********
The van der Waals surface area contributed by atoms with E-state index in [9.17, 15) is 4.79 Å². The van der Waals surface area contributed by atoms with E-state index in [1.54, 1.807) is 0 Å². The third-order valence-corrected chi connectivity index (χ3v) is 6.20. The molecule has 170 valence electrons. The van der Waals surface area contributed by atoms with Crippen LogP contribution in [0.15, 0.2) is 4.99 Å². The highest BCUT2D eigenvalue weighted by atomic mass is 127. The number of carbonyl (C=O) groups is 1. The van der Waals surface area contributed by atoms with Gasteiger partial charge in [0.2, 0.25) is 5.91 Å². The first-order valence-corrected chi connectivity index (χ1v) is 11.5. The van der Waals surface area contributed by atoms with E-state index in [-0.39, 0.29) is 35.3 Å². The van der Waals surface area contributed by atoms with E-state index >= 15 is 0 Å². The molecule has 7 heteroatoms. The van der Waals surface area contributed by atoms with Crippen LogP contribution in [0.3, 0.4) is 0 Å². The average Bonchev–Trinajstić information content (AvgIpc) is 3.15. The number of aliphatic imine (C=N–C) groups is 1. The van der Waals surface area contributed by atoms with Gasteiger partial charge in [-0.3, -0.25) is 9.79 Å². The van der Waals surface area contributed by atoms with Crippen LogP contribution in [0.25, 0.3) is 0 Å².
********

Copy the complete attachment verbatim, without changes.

The van der Waals surface area contributed by atoms with E-state index in [9.17, 15) is 4.79 Å². The van der Waals surface area contributed by atoms with E-state index in [1.54, 1.807) is 0 Å². The third-order valence-corrected chi connectivity index (χ3v) is 6.20. The molecule has 170 valence electrons. The van der Waals surface area contributed by atoms with Crippen LogP contribution in [0.15, 0.2) is 4.99 Å². The highest BCUT2D eigenvalue weighted by atomic mass is 127. The number of carbonyl (C=O) groups is 1. The van der Waals surface area contributed by atoms with Gasteiger partial charge in [0.2, 0.25) is 5.91 Å². The first-order valence-corrected chi connectivity index (χ1v) is 11.5. The van der Waals surface area contributed by atoms with E-state index in [-0.39, 0.29) is 35.3 Å². The van der Waals surface area contributed by atoms with E-state index >= 15 is 0 Å². The molecule has 7 heteroatoms. The van der Waals surface area contributed by atoms with Crippen LogP contribution in [0.3, 0.4) is 0 Å². The average Bonchev–Trinajstić information content (AvgIpc) is 3.15. The number of aliphatic imine (C=N–C) groups is 1. The van der Waals surface area contributed by atoms with Gasteiger partial charge in [-0.3, -0.25) is 9.79 Å². The van der Waals surface area contributed by atoms with Crippen LogP contribution in [0.25, 0.3) is 0 Å².